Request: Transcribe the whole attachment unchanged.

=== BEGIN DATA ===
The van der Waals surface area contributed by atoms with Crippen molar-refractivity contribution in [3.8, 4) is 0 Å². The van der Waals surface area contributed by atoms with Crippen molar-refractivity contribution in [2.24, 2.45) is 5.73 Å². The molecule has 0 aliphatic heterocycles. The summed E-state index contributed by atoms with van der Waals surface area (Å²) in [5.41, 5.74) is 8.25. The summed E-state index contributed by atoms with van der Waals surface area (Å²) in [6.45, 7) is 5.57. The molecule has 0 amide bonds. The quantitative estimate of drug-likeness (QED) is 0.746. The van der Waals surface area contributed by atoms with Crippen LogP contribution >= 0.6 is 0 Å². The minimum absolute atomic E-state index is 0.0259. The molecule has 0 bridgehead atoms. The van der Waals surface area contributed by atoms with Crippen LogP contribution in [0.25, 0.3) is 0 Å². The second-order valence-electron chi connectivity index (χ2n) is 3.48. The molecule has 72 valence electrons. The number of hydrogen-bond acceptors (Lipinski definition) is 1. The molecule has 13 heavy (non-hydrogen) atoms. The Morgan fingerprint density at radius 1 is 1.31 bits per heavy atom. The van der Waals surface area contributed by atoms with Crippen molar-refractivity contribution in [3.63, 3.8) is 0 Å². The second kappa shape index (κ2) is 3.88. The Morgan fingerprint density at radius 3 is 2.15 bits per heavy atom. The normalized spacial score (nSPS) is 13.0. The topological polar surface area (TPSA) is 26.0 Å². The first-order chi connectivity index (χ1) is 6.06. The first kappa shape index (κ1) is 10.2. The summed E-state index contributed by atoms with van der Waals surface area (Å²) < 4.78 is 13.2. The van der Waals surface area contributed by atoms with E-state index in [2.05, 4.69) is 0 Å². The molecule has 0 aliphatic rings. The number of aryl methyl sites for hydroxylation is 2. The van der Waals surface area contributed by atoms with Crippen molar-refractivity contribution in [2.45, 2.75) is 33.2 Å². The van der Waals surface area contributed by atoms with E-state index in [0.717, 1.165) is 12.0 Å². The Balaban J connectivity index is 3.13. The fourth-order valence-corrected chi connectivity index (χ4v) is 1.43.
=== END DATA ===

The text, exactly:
The van der Waals surface area contributed by atoms with Crippen molar-refractivity contribution in [3.8, 4) is 0 Å². The van der Waals surface area contributed by atoms with Crippen molar-refractivity contribution in [2.24, 2.45) is 5.73 Å². The molecule has 0 aliphatic heterocycles. The summed E-state index contributed by atoms with van der Waals surface area (Å²) in [5.41, 5.74) is 8.25. The summed E-state index contributed by atoms with van der Waals surface area (Å²) in [6.45, 7) is 5.57. The molecule has 0 amide bonds. The quantitative estimate of drug-likeness (QED) is 0.746. The van der Waals surface area contributed by atoms with Crippen LogP contribution >= 0.6 is 0 Å². The minimum absolute atomic E-state index is 0.0259. The molecule has 0 bridgehead atoms. The van der Waals surface area contributed by atoms with Crippen LogP contribution in [0.25, 0.3) is 0 Å². The second-order valence-electron chi connectivity index (χ2n) is 3.48. The molecule has 72 valence electrons. The number of hydrogen-bond acceptors (Lipinski definition) is 1. The molecule has 13 heavy (non-hydrogen) atoms. The Morgan fingerprint density at radius 1 is 1.31 bits per heavy atom. The van der Waals surface area contributed by atoms with Crippen molar-refractivity contribution in [3.63, 3.8) is 0 Å². The second kappa shape index (κ2) is 3.88. The Morgan fingerprint density at radius 3 is 2.15 bits per heavy atom. The normalized spacial score (nSPS) is 13.0. The topological polar surface area (TPSA) is 26.0 Å². The first-order chi connectivity index (χ1) is 6.06. The first kappa shape index (κ1) is 10.2. The summed E-state index contributed by atoms with van der Waals surface area (Å²) < 4.78 is 13.2. The van der Waals surface area contributed by atoms with E-state index in [2.05, 4.69) is 0 Å². The molecule has 0 aliphatic rings. The number of aryl methyl sites for hydroxylation is 2. The van der Waals surface area contributed by atoms with Crippen molar-refractivity contribution in [2.45, 2.75) is 33.2 Å². The van der Waals surface area contributed by atoms with E-state index in [0.717, 1.165) is 12.0 Å². The Balaban J connectivity index is 3.13. The fourth-order valence-corrected chi connectivity index (χ4v) is 1.43.